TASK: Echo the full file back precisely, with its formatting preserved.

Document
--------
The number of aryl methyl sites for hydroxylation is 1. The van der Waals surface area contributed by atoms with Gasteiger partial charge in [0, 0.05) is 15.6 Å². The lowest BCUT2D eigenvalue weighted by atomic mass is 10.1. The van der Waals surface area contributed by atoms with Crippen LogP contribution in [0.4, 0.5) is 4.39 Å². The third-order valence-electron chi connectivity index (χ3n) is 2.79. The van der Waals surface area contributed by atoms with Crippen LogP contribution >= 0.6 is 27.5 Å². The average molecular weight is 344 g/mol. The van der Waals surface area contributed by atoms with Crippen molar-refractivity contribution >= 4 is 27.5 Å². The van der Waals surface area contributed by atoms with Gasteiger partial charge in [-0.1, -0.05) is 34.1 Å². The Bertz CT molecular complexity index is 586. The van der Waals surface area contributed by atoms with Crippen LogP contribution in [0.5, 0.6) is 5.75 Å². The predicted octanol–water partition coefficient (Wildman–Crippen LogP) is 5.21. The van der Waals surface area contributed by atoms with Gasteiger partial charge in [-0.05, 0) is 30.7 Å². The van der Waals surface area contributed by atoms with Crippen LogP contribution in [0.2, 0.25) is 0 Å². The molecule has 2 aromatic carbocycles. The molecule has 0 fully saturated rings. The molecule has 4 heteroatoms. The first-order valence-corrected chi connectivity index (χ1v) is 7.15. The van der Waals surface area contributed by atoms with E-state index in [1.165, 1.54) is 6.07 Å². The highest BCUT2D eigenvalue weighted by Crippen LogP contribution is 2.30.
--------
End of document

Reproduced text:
The number of aryl methyl sites for hydroxylation is 1. The van der Waals surface area contributed by atoms with Gasteiger partial charge in [0, 0.05) is 15.6 Å². The lowest BCUT2D eigenvalue weighted by atomic mass is 10.1. The van der Waals surface area contributed by atoms with Crippen LogP contribution in [0.4, 0.5) is 4.39 Å². The third-order valence-electron chi connectivity index (χ3n) is 2.79. The van der Waals surface area contributed by atoms with Crippen LogP contribution >= 0.6 is 27.5 Å². The average molecular weight is 344 g/mol. The van der Waals surface area contributed by atoms with Crippen molar-refractivity contribution >= 4 is 27.5 Å². The van der Waals surface area contributed by atoms with Gasteiger partial charge in [-0.1, -0.05) is 34.1 Å². The Bertz CT molecular complexity index is 586. The van der Waals surface area contributed by atoms with Crippen LogP contribution in [0.5, 0.6) is 5.75 Å². The predicted octanol–water partition coefficient (Wildman–Crippen LogP) is 5.21. The van der Waals surface area contributed by atoms with Gasteiger partial charge in [-0.05, 0) is 30.7 Å². The van der Waals surface area contributed by atoms with Crippen LogP contribution in [0.2, 0.25) is 0 Å². The molecule has 2 aromatic carbocycles. The molecule has 0 fully saturated rings. The molecule has 4 heteroatoms. The first-order valence-corrected chi connectivity index (χ1v) is 7.15. The van der Waals surface area contributed by atoms with E-state index in [1.165, 1.54) is 6.07 Å². The highest BCUT2D eigenvalue weighted by Crippen LogP contribution is 2.30.